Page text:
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Diocesan School for Girls

Implementing a Whole School Approach to Drug Education.


To scaffold a drug education learning programme from Year 1–13

Background situation:

The health programmes in the junior and middle /senior school working in isolation. Overcrowded curriculum in the junior school and health taught on a three year cycle. In the middle and senior school different teachers often taught the same class for Health and Physical Education.

Process Undertaken:

  • Health consultation. This involved consulting with the school community – parents, students, and staff. This included a Health and Physical Education Community Consultation; student evaluations of present units; consultation with the Guidance Counsellors; and health staff to identify student needs for drug education at the different year levels.
  • A review of the existing Health programme.
  • Review the present drug education programme to align with the Drug Education Matrix (Drug Education Matrix of Learning Outcomes for Levels 1 - 8 within the New Zealand Health and Physical Education Curriculum)  and with the New Zealand Curriculum, 2007.
  • Authentic learning and assessment opportunities for example: Year 10 Sweet Sixteen Party (L5A3 Investigate and practice safety procedures and strategies to manage risk situations) curriculum link assessment; using authentic scenarios that students brainstorm.
  • Student voice through KWL – what they know, what they want to know and how they learn.
  • Review School Drug and Alcohol policy to align with the teaching and learning programmes.
  • Parent education evening – inform about teaching and learning in drug education units and building parent knowledge to support them in dealing with young people around drug and alcohol use/misuse.
  • Student health promotion in the community.
  • Pamphlets developed by students with strategies to keep self and others safe at a party.
  • Student-led code of conduct for keeping safe at a party for the whole school community to share with parents.


TIC Health & Physical Education Junior School

  • Transition between years 6 and 7
  • Years 1–6 Health
  • Identifying junior health needs and developing drug education.

Head of Department Health & Physical Education, and TIC Health

  • Years 7–13 Health Education

Head of Department Health & Physical Education, TIC Health & Physical Education - Junior School, TIC Health, previous TIC Health.

  • Overview of years 1–13 Drug Education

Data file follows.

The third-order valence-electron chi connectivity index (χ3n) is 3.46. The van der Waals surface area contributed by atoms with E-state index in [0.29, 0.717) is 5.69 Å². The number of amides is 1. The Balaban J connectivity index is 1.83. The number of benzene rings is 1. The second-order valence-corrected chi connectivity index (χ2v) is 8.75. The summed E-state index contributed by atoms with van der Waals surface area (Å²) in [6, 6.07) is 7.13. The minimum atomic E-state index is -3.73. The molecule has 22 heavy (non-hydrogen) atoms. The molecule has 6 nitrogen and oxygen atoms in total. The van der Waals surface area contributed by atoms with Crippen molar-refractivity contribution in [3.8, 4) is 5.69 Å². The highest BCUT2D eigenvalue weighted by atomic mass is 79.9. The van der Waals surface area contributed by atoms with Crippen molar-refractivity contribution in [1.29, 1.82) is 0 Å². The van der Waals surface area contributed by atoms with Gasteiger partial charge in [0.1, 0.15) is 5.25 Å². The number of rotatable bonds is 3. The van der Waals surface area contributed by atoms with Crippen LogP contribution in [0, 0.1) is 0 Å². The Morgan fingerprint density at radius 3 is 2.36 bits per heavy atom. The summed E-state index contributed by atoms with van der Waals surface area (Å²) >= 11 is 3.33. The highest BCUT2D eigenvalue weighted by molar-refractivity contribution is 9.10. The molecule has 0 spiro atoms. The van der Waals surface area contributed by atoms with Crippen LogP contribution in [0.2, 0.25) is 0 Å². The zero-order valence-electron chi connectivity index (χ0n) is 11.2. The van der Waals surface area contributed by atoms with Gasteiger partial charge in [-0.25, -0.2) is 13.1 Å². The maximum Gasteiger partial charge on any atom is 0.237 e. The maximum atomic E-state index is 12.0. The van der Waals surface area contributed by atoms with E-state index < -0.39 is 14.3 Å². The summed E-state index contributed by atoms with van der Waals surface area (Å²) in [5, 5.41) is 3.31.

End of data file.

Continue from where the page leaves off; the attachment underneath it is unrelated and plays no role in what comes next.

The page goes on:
Senior Management:

  • Review of the Drug Education policy


  • Student Well-being Facilitators
  • Caring for yourself and others resource
  • Strengthening drug education in school communities Handbook - Ministry of Youth Development
  • Drug Education – a guide for Principals and Boards of Trustees- MOE
  • Cannabis and consequences – Commonwealth Dept of Education Science and Training Consequences of Cannabis – FADE resource


  • Students needs identified around drug education.
  • Drug Education to be included in the junior school.
  • Whole school scaffolded drug education teaching and learning programme years 1–13 aligning with the drug education Matrix and the New Zealand Curriculum.
  • Identifying other possible teaching resources.



  • Our drug education units give good coverage on the effects on hauora – choices and consequences; communication and relationships and strategies to support and protect self and others.


  • Coverage of the Drug education matrix is light in the areas of rights, responsibilities, polices and laws and critical thinking about societal issues and critical action. We are currently building ideas for these areas
  • To develop more authentic teaching and learning programmes and meaningful assessments for year 7 students. This includes sourcing more appropriate resources
  • The contexts for drug education –What is appropriate for the different year levels within the contexts of tobacco, alcohol etc. ensuring student needs are met
  • For teachers to coordinate the learning between year levels.


  • Better links to teaching and learning in religious studies
  • Scaffolding learning from year 1–13
  • Aligning with the drug education matrix
  • Strengthening links with the junior school


  • Knowledge verses skills teaching – problem solving, decision making, social skills, or the “facts”
  • Time required to co-ordinate, develop, implement and evaluate

Lessons learned

  • Small steps at a time
  • Evaluate and review as you go

Success factors

  • Scaffolded programme of drug education appropriate to the year level from year 1–13
  • Developing health pathways into the senior school – year 11 Health & Physical Education Option NCEA Level 1 and year 12 Health option NCEA level 2 approved for 2009
  • Parents increased understanding around Drug Education.